Ontario Craft Beer Week didn’t misstep. It did the majority of things right when you take into account the fact that nothing like this had ever been tried on this scale. It used the promotional avenues available, even going so far as to put together a video to drum up online interest. It managed to schedule a number of events of different kinds province wide, allowing for peoples’ differing tastes and comfort levels. It was an incredibly important step forward for the Ontario Craft Brewing industry if only because there is now a frame of reference for events of this magnitude. This was a solid program, and hopefully it will encourage fuller participation from Ontario brewers for the next festival. If they’d had more time to prepare, it would have been better.
Speaking of which, Toronto Beer Week will potentially be the first festival to benefit from this testing of the waters. Here are the lessons they need to take away from Ontario Craft Beer Week: If the goal of the event is to raise awareness and reach new audiences, it is simply not enough to use online, industry friendly media outlets. In order to expand the brand of craft brewing generally, there needs to be mainstream media attention. Additionally, you need to get a combination of the larger beer bars in Toronto, and it wouldn’t hurt to get licensees on board that don’t already cater to your existing audience; maybe some kind of Toronto Beer Week “Craft Beer Challenge,” where you get bars that don’t usually serve craft beer to try it out with their clientele. Maybe get the attention of the Firkin group or something. All I know is that there has to be a certain amount of spectacle to get the general public involved.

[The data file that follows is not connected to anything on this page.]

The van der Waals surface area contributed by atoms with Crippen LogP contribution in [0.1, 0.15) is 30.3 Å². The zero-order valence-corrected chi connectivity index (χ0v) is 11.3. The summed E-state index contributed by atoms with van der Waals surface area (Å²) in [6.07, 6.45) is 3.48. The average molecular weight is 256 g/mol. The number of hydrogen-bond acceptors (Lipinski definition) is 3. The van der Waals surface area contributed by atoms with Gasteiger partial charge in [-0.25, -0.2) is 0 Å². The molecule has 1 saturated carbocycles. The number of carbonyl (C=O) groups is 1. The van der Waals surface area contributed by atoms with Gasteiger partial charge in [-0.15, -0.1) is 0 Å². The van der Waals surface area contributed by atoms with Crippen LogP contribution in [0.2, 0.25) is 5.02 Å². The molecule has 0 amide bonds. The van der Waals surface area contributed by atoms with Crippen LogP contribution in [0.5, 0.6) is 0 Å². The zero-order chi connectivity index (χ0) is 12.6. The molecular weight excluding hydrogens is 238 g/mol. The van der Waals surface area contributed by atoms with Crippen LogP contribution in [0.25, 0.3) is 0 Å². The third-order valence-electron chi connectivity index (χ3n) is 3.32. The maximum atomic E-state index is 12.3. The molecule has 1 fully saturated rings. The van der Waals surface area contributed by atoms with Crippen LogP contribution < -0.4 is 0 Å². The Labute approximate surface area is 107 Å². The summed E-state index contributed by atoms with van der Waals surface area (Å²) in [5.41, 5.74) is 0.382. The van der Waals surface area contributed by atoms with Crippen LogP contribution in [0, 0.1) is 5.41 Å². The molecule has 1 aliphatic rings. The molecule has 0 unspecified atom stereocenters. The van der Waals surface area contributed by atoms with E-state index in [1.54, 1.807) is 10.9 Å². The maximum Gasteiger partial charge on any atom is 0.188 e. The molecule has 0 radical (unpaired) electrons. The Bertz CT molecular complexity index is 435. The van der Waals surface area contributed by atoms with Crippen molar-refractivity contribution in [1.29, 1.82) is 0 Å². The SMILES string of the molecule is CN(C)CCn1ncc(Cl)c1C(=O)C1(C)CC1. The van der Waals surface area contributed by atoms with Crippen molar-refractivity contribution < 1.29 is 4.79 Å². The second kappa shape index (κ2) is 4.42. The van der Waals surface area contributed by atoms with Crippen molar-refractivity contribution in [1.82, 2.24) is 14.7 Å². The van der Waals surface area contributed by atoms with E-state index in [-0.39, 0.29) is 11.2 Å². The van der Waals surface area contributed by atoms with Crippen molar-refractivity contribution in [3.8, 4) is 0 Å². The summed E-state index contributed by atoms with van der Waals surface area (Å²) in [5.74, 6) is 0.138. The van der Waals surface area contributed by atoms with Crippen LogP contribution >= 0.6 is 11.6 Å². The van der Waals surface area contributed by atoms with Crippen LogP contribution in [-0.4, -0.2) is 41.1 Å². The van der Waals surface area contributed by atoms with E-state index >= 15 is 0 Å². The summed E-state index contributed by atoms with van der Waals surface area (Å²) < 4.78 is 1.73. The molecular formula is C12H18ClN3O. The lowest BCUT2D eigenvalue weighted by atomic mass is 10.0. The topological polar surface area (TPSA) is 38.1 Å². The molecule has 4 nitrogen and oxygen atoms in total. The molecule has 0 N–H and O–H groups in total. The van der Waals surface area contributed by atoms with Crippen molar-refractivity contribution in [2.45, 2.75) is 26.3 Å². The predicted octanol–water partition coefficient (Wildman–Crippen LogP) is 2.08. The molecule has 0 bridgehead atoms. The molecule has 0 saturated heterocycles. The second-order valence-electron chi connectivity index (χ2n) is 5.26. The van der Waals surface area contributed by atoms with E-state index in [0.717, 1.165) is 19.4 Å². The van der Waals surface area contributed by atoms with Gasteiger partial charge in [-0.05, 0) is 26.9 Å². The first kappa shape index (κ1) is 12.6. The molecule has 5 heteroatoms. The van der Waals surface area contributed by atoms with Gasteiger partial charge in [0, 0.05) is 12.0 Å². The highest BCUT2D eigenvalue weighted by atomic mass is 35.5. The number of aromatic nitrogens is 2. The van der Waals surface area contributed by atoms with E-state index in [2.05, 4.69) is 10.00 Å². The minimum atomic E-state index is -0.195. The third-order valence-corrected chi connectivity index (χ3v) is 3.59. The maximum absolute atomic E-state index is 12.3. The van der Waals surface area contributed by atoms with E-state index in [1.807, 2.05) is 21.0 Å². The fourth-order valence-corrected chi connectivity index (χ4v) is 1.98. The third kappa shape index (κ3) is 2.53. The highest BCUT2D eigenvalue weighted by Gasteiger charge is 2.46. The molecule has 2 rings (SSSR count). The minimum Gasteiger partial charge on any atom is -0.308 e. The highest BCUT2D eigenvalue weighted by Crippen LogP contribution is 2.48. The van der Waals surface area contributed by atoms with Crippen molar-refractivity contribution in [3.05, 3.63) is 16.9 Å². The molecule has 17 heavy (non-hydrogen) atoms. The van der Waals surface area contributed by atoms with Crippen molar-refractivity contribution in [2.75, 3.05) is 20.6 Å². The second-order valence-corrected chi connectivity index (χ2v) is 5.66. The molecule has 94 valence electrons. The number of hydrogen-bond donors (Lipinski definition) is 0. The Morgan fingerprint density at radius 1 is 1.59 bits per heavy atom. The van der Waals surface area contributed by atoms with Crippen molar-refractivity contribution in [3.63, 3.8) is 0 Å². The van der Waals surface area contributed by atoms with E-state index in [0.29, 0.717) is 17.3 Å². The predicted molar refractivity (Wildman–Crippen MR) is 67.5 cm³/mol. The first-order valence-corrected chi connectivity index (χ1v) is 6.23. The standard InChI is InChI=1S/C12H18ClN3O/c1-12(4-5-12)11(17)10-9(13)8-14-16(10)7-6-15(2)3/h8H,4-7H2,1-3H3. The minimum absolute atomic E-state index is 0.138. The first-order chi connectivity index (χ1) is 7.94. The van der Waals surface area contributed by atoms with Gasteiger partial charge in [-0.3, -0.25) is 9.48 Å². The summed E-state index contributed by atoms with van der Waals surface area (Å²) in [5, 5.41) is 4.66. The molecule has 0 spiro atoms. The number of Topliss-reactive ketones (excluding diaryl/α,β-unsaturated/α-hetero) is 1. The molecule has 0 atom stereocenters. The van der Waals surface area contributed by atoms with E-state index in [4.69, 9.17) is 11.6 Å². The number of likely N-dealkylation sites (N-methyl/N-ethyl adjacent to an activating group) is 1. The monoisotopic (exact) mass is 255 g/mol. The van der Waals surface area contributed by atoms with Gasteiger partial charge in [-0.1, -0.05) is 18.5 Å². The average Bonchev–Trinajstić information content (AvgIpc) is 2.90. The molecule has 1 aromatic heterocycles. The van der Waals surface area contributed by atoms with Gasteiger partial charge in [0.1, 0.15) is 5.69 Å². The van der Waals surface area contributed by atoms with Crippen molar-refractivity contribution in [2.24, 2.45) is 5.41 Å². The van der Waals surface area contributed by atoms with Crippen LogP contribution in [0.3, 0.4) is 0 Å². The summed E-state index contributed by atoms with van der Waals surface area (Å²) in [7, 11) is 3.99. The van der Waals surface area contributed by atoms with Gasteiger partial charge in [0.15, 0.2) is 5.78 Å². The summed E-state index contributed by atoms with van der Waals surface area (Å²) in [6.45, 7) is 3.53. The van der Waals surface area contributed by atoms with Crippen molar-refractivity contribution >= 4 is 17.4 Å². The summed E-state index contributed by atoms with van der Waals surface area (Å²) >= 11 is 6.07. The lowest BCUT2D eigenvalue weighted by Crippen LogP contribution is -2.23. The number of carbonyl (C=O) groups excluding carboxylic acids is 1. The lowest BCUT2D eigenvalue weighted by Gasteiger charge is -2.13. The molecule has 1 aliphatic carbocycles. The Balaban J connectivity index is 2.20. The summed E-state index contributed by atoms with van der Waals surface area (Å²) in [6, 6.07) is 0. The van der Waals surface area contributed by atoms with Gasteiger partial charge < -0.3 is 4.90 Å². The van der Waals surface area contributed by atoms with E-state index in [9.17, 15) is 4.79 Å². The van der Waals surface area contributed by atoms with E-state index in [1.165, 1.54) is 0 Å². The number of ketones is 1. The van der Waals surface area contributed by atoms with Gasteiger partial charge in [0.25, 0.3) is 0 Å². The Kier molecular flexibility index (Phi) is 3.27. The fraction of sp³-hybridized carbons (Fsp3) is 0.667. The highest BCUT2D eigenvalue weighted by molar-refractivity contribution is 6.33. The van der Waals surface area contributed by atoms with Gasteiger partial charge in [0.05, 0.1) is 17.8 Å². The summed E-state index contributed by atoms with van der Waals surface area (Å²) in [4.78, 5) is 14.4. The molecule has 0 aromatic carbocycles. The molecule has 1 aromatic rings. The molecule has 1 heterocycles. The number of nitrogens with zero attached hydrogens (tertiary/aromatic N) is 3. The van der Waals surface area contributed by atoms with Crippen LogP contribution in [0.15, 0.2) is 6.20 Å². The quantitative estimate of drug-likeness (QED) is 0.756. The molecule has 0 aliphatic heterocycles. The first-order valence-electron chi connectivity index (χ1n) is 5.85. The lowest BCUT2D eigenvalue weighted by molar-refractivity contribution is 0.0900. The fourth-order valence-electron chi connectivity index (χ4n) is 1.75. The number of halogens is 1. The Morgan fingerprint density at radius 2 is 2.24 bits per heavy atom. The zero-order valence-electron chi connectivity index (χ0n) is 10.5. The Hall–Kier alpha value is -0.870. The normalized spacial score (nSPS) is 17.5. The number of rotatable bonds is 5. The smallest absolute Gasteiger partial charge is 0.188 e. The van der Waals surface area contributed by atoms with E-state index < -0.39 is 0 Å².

Feel free, incidentally, to take advantage of the relative anonymity of the comment section to spitball ideas for Toronto Beer Week either based on what you saw this week or just generally.
I am now going go to take advantage of the fact that Ontario Craft Beer Week is over by giving my liver a well deserved hiatus.
There, there, little liver. You’ll be ok.